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Hoddinott Hall

Hoddinott Hall

Special Award: Best Use of Panel Products 2009

Location: Cardiff Bay
Client/owner: BBC Wales
Architect: Capita Architecture
Structural Engineer: URS Corporation Ltd
Main Contractor/Builder: Sir Robert McAlpine Construction
Joinery Company: Houston Cox Interiors
Wood Species: American White Oak, European Beech

“If the Hoddinott Hall is ‘only’ a recording studio, it must be the grandest and most beautiful one in Britain.”

Richard Morrison, The Times.

A playground in finest oak, The Times, 20 Jan 2009

The UK media has described the BBC National Orchestra of Wales’ new home in Cardiff Bay as one of the most impressive new auditoria to be built in the UK. Named after the late Welsh composer Alun Hoddinott, the venue provides the Orchestra with a rehearsal, recording and performance space, accommodating an orchestra of 110, a chorus of 130 and audience of 350.

Internally Hoddinott Hall is finished in Oak and Beech timber joinery elements that helped achieve the highest acoustic criteria. At low level the walls are clad in solid Oak battens of various sizes (20, 40 and 60mm) laid vertically at varying centres secret fixed to Oak veneered MDF board. Acoustic parameters were set for both the density of the material and the spacing of the battens on the panelling (designed to diffuse sound waves and prevent echo); 2 spacing types were used. Panelling (600mm wide for ease of installation) was prefabricated in the Piper Cox Joinery workshop in Kent and installed by their Cardiff-based sister company Houston Cox. To standardise fabrication, whilst avoiding the appearance of repetition, 2 different panels were designed for each spacing type. On site all panels were face fixed to the concrete walls with battens covering the fixings. One innovation was the creation of hollow 60mm battens through which power conduits were routed to sockets within the skirting, light switches and emergency call points. The location of power sockets was dependent on the panel type used; careful coordination of the panel setting out and the electrical requirements was critical to the success of the prefabrication and installation. In consultation with Piper Cox Joinery, American White Oak was specified for its relative availability, consistent grain quality and low wastage.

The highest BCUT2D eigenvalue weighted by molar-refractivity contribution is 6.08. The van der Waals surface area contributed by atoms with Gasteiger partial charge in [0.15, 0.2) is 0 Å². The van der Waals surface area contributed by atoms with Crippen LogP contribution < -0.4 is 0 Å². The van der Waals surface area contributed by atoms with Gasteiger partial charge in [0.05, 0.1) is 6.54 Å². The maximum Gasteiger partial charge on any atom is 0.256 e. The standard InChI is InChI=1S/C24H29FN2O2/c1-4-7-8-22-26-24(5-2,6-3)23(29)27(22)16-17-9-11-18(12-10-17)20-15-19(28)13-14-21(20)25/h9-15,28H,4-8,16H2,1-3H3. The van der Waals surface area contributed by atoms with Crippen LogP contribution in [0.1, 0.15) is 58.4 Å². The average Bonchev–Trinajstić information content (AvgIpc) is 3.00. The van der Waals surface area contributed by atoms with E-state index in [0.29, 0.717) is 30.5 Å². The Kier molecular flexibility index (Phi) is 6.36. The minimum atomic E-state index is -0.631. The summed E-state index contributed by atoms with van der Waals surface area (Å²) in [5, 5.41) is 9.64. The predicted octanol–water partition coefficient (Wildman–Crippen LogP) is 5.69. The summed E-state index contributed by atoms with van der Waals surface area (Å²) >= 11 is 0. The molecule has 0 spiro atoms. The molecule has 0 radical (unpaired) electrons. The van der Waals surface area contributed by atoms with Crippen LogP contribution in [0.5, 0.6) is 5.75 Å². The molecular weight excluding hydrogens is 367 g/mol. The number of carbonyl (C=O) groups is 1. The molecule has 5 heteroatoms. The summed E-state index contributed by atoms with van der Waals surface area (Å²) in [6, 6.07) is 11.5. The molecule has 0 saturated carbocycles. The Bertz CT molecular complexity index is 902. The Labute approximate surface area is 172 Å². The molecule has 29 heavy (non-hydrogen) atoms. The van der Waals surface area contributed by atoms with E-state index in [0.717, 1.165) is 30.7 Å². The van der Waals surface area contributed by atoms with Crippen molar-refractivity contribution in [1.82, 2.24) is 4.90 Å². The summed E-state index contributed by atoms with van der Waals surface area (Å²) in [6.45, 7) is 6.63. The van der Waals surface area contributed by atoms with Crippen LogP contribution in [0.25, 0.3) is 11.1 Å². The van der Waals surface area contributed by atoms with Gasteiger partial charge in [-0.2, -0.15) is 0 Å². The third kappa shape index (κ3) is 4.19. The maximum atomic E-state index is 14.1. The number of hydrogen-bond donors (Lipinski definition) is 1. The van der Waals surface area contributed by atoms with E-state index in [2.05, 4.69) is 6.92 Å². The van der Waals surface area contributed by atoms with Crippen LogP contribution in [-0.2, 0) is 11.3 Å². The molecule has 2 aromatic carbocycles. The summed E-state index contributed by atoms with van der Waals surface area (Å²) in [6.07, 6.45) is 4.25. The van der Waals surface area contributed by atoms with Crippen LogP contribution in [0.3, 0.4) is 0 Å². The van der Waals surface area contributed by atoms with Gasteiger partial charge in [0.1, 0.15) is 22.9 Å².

Another key acoustic feature is the curved ‘cue-ball’ shelf located either side of the orchestra above the panelling. This diffuses sound and prevents echo; its prominence emphasised by using a different timber. Steamed Beech was chosen for its warmer, darker colour as television broadcasting, and performance lighting levels have the potential to ‘white-wash’ a space. For ease of fabrication the shelf frontage was prefabricated from curved MDF fixed to a timber former and veneered. Units were fabricated in lengths of 2.4m and fixed to an in-situ steel frame. A perfect colour match between panels would have been impossible to achieve; a shadow gap was used to define each panel following the line of the panel joints of the electrical containment housing below. To create a truly multi-functional space, a means of varying acoustic performance is critical. A key element of this is the acoustic ceiling reflector array made of Steamed Beech veneer, prefabricated using a similar method to that described above.